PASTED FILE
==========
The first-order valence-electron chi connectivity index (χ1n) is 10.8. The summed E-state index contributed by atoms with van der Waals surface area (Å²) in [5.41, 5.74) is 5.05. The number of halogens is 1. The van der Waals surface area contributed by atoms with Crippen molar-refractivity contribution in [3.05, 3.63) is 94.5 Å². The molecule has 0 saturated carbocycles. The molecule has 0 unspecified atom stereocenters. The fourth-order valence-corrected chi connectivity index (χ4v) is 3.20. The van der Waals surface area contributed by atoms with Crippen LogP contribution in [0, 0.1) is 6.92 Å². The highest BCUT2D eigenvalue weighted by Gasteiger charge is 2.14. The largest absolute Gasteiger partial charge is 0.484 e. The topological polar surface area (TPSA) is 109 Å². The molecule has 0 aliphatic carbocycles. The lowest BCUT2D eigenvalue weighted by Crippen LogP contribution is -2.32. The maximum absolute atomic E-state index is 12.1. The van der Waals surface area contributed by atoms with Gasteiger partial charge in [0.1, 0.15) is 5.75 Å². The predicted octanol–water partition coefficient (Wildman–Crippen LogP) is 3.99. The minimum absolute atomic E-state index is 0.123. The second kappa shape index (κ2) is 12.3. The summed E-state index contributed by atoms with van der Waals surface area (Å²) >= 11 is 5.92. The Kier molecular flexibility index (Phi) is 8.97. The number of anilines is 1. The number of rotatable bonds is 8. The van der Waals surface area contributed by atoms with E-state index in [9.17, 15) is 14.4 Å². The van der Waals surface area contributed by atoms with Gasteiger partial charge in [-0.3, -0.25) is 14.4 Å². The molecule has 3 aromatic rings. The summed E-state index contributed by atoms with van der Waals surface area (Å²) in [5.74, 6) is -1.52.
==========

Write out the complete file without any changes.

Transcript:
The first-order valence-electron chi connectivity index (χ1n) is 10.8. The summed E-state index contributed by atoms with van der Waals surface area (Å²) in [5.41, 5.74) is 5.05. The number of halogens is 1. The van der Waals surface area contributed by atoms with Crippen molar-refractivity contribution in [3.05, 3.63) is 94.5 Å². The molecule has 0 saturated carbocycles. The molecule has 0 unspecified atom stereocenters. The fourth-order valence-corrected chi connectivity index (χ4v) is 3.20. The van der Waals surface area contributed by atoms with Crippen LogP contribution in [0, 0.1) is 6.92 Å². The highest BCUT2D eigenvalue weighted by Gasteiger charge is 2.14. The largest absolute Gasteiger partial charge is 0.484 e. The topological polar surface area (TPSA) is 109 Å². The molecule has 0 aliphatic carbocycles. The lowest BCUT2D eigenvalue weighted by Crippen LogP contribution is -2.32. The maximum absolute atomic E-state index is 12.1. The van der Waals surface area contributed by atoms with Gasteiger partial charge in [0.1, 0.15) is 5.75 Å². The predicted octanol–water partition coefficient (Wildman–Crippen LogP) is 3.99. The minimum absolute atomic E-state index is 0.123. The second kappa shape index (κ2) is 12.3. The summed E-state index contributed by atoms with van der Waals surface area (Å²) >= 11 is 5.92. The Kier molecular flexibility index (Phi) is 8.97. The number of anilines is 1. The number of rotatable bonds is 8. The van der Waals surface area contributed by atoms with E-state index in [9.17, 15) is 14.4 Å². The van der Waals surface area contributed by atoms with Gasteiger partial charge in [-0.3, -0.25) is 14.4 Å². The molecule has 3 aromatic rings. The summed E-state index contributed by atoms with van der Waals surface area (Å²) in [5.74, 6) is -1.52.